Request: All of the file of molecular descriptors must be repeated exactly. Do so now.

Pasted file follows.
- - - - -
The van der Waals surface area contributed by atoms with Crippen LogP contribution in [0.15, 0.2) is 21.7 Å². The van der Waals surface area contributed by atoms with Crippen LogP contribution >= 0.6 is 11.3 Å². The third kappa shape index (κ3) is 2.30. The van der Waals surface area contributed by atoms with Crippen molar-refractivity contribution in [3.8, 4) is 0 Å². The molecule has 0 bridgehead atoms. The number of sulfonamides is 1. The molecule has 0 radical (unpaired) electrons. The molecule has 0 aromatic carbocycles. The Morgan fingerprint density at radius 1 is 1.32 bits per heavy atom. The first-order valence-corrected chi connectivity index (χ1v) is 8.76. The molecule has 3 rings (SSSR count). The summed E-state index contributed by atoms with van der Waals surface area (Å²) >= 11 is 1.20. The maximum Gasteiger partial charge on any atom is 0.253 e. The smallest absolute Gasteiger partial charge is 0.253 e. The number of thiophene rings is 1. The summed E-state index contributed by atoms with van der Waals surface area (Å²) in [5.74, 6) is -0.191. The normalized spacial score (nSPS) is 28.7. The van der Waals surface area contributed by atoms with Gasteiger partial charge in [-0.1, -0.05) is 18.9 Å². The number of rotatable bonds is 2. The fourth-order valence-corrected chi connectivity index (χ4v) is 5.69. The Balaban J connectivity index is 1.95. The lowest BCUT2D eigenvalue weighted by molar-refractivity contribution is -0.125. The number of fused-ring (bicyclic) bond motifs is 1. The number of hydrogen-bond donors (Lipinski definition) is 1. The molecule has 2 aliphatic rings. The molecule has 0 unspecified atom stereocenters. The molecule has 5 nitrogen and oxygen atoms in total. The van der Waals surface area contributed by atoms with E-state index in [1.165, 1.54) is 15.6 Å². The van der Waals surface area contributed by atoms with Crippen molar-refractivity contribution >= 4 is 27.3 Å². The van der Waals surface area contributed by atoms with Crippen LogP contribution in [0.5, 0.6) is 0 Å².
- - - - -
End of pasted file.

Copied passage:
The van der Waals surface area contributed by atoms with Crippen LogP contribution in [0.15, 0.2) is 21.7 Å². The van der Waals surface area contributed by atoms with Crippen LogP contribution >= 0.6 is 11.3 Å². The third kappa shape index (κ3) is 2.30. The van der Waals surface area contributed by atoms with Crippen molar-refractivity contribution in [3.8, 4) is 0 Å². The molecule has 0 bridgehead atoms. The number of sulfonamides is 1. The molecule has 0 radical (unpaired) electrons. The molecule has 0 aromatic carbocycles. The Morgan fingerprint density at radius 1 is 1.32 bits per heavy atom. The first-order valence-corrected chi connectivity index (χ1v) is 8.76. The molecule has 3 rings (SSSR count). The summed E-state index contributed by atoms with van der Waals surface area (Å²) >= 11 is 1.20. The maximum Gasteiger partial charge on any atom is 0.253 e. The smallest absolute Gasteiger partial charge is 0.253 e. The number of thiophene rings is 1. The summed E-state index contributed by atoms with van der Waals surface area (Å²) in [5.74, 6) is -0.191. The normalized spacial score (nSPS) is 28.7. The van der Waals surface area contributed by atoms with Gasteiger partial charge in [-0.1, -0.05) is 18.9 Å². The number of rotatable bonds is 2. The fourth-order valence-corrected chi connectivity index (χ4v) is 5.69. The Balaban J connectivity index is 1.95. The lowest BCUT2D eigenvalue weighted by molar-refractivity contribution is -0.125. The number of fused-ring (bicyclic) bond motifs is 1. The number of hydrogen-bond donors (Lipinski definition) is 1. The molecule has 2 aliphatic rings. The molecule has 0 unspecified atom stereocenters. The molecule has 5 nitrogen and oxygen atoms in total. The van der Waals surface area contributed by atoms with E-state index in [1.165, 1.54) is 15.6 Å². The van der Waals surface area contributed by atoms with Crippen molar-refractivity contribution >= 4 is 27.3 Å². The van der Waals surface area contributed by atoms with Crippen LogP contribution in [0.5, 0.6) is 0 Å².